One conclusion is that the new tendencies of the left in Latin America can be said to have followed two distinct paths in the democratic consolidation era. One is the reformist, social-democratic left, which sup-ports the development of liberal democracy and neoliberal economy therewith complies with the political, social, and economic order of the day. In contrast, the radical left would like to develop a participatory democracy with socio-economic reforms that may potentially challenge societies’ major actors. Like simi-lar cases before them, the development of democracy in today’s Latin America is inevitably influenced by these paths, and is simultaneously constrained and deepened. Another conclusion is that democracy is deepended in both these routes. It is deepened in a liberal democracy, because it means more civil and political right for the people and a more well-functioning democracy, in relation too just free and fair elec-tions as in an elite democratic system, in which the competion to win elections is the main thing. It is deepened in a participatory democracy, because it means more possibility for people to actively participate in political decions-making on a local grassroots-level and on issues related to daily-life socio-economic issues. But it is also constrained because radical left reforms is challenging the elite actors - radical left governments might eventually bring about a downfall of democracy. Furthermore, it is constrained through the reformist, social democratic platform, because social reforms that the people may want are not instilled because they do not comply with the elite’s interests (as in the case of Chile in the 1990s). In this case, it means to maintain elite democracy and neoliberal policies democracy, without challenging the interest of the elite.

    A final conclusion is that changes in democratic models within transitioning countries potentially necessi-tate support from the dominant elite actors. Radical political and economic changes that took place in historical Chile and Guatemala were challenged by the same kind of actors as in today’s Venezuela, Bo-livia, Ecuador and Nicaragua—namely, the economic elite, the military, external (mainly U.S.) forces and the parliamentary right. With the historical record countries such as Chile and Guatemala, the main ques-tion might not be if radical cases such as Venezuela, Bolivia and Ecuador will meet the same destiny; rather it could just to be a matter of time when it will happen in, at least, one of these cases.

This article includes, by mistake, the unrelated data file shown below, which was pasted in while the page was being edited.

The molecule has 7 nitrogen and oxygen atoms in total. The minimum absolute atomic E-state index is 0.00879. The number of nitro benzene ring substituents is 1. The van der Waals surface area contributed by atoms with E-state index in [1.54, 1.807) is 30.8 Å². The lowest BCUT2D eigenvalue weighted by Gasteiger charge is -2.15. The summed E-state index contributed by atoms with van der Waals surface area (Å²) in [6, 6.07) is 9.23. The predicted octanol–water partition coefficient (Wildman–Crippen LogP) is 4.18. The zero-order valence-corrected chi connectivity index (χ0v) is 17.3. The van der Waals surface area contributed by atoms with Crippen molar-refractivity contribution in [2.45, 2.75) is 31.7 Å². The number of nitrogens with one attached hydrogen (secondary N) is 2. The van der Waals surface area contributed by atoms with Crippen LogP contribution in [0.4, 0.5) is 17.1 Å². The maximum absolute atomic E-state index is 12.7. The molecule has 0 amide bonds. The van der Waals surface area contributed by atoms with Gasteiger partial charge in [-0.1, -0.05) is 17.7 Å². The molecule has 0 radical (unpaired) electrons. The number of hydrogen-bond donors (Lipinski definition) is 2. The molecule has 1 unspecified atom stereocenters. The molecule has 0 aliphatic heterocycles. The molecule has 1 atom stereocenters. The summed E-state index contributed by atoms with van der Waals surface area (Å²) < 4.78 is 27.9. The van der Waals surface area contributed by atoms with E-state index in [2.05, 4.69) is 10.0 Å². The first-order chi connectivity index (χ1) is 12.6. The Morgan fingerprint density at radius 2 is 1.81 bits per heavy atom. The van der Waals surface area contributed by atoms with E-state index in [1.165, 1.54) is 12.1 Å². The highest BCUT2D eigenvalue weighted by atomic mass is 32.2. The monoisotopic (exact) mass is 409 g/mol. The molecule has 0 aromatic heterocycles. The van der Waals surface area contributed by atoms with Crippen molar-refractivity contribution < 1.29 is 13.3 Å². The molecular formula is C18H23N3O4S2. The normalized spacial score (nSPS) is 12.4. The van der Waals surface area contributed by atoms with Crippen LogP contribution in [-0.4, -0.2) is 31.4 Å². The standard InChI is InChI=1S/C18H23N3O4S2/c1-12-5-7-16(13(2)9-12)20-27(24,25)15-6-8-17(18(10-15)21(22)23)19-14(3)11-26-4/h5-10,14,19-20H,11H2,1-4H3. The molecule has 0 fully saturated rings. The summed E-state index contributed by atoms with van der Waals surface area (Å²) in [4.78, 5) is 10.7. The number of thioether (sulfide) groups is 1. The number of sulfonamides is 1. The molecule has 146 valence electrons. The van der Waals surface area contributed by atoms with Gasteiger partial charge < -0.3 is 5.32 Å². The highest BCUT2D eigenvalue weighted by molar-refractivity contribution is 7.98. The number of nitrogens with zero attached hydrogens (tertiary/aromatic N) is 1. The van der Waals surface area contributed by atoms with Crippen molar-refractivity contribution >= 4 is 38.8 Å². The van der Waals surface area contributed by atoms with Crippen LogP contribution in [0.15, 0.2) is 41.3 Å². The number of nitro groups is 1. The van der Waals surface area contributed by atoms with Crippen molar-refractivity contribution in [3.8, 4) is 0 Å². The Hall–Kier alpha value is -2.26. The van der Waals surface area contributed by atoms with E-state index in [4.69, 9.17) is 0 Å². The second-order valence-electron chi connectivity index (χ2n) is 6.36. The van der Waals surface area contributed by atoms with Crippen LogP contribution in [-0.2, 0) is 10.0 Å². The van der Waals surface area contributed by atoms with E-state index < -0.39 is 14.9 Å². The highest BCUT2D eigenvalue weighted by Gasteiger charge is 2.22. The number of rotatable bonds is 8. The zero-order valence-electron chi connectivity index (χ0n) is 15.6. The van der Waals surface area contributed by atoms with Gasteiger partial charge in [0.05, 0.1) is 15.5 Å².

• 24.
    Nilsson, Martin
    Linnaeus University, Faculty of Humanities and Social Sciences, School of Social Sciences.
    The Left in Government - State, Civil Society and Deepening Democracy in Latin America2010Conference paper (Other academic)
  • 25.
    Nilsson, Martin
    Växjö University, Faculty of Humanities and Social Sciences, School of Social Sciences.
    The Left in Government: Deepening or Constraining Democracy in Latin America?2008In: Latin American Democracy: Emerging Reality or Endangered Species? / [ed] Richard L. Millett, Jennifer S. Holmes, and Orlando Perez., Routledge, USA , 2008, p. 265-283Chapter in book (Refereed)
  • 26.
    Nilsson, Martin
    Linnaeus University, Faculty of Social Sciences, Department of Political Science.
    The Radical Left in Goverment: Deepening and Constraining Democracy in Venezuela and Bolivia2013In: Revista Andina de Estudios Políticos, ISSN 2221-4135, Vol. 3, no 1, p. 70-89Article in journal (Refereed)
    Abstract [en]

    The aim of this article is to explore the radical left in Latin America, particular in Venezuela and Bolivia, and discusses to what extent the achieved political and socio-economic policies have contributed to deepening democracy, either related to the concept of liberal democracy or participatory democracy. It is argued that democracy both has been weakening and deepening. On the one hand, democracy has been weakening, to some extent, if we measure democracy as equivalent to liberal democratic institutions such as elections, political freedoms and accountability, particular in the case of Venezuela. However, on the other hand, it can be argued that new participatory dimensions have increased, resulting in deepening of democracy, for example as in Bolivia. Still, all radical left administrations are facing several obstacles to overcome in order to deepen democracy, both when it comes to develop democratic institutions in accordance with the liberal as well as the participatory traditions.

  • 27.
    Nilsson, Martin